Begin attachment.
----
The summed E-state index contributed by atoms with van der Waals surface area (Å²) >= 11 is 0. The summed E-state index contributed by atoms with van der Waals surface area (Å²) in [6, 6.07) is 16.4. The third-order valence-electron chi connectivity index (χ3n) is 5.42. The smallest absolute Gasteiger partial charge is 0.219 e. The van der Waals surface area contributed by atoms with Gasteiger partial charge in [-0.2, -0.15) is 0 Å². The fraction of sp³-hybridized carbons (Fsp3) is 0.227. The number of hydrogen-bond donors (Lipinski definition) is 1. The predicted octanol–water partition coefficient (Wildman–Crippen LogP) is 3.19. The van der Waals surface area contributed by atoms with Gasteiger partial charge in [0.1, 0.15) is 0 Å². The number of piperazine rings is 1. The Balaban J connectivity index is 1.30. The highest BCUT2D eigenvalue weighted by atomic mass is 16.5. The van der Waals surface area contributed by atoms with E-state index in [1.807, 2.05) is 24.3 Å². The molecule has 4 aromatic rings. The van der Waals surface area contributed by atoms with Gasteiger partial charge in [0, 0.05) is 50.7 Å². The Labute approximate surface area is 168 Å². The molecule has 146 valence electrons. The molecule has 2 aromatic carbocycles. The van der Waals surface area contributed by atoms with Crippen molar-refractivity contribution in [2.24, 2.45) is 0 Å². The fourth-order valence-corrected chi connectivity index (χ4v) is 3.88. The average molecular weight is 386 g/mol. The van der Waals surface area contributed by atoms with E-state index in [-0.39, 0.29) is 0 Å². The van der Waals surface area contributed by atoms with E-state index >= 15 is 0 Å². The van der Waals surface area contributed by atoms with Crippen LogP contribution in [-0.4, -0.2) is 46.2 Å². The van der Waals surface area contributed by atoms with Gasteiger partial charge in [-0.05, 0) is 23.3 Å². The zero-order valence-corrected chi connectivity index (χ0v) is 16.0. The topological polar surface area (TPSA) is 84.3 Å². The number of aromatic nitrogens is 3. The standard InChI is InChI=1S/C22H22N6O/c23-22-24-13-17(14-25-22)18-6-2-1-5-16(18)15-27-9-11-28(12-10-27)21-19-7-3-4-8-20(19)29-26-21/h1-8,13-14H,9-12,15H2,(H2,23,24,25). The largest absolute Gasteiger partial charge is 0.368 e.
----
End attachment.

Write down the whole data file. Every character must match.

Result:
The summed E-state index contributed by atoms with van der Waals surface area (Å²) >= 11 is 0. The summed E-state index contributed by atoms with van der Waals surface area (Å²) in [6, 6.07) is 16.4. The third-order valence-electron chi connectivity index (χ3n) is 5.42. The smallest absolute Gasteiger partial charge is 0.219 e. The van der Waals surface area contributed by atoms with Gasteiger partial charge in [-0.2, -0.15) is 0 Å². The fraction of sp³-hybridized carbons (Fsp3) is 0.227. The number of hydrogen-bond donors (Lipinski definition) is 1. The predicted octanol–water partition coefficient (Wildman–Crippen LogP) is 3.19. The van der Waals surface area contributed by atoms with Gasteiger partial charge in [0.1, 0.15) is 0 Å². The number of piperazine rings is 1. The Balaban J connectivity index is 1.30. The highest BCUT2D eigenvalue weighted by atomic mass is 16.5. The van der Waals surface area contributed by atoms with E-state index in [1.807, 2.05) is 24.3 Å². The molecule has 4 aromatic rings. The van der Waals surface area contributed by atoms with Gasteiger partial charge in [0, 0.05) is 50.7 Å². The Labute approximate surface area is 168 Å². The molecule has 146 valence electrons. The molecule has 2 aromatic carbocycles. The van der Waals surface area contributed by atoms with Crippen molar-refractivity contribution in [2.24, 2.45) is 0 Å². The fourth-order valence-corrected chi connectivity index (χ4v) is 3.88. The average molecular weight is 386 g/mol. The van der Waals surface area contributed by atoms with E-state index in [-0.39, 0.29) is 0 Å². The van der Waals surface area contributed by atoms with E-state index >= 15 is 0 Å². The van der Waals surface area contributed by atoms with Crippen LogP contribution in [-0.4, -0.2) is 46.2 Å². The van der Waals surface area contributed by atoms with Gasteiger partial charge in [-0.05, 0) is 23.3 Å². The zero-order valence-corrected chi connectivity index (χ0v) is 16.0. The topological polar surface area (TPSA) is 84.3 Å². The number of aromatic nitrogens is 3. The standard InChI is InChI=1S/C22H22N6O/c23-22-24-13-17(14-25-22)18-6-2-1-5-16(18)15-27-9-11-28(12-10-27)21-19-7-3-4-8-20(19)29-26-21/h1-8,13-14H,9-12,15H2,(H2,23,24,25). The largest absolute Gasteiger partial charge is 0.368 e.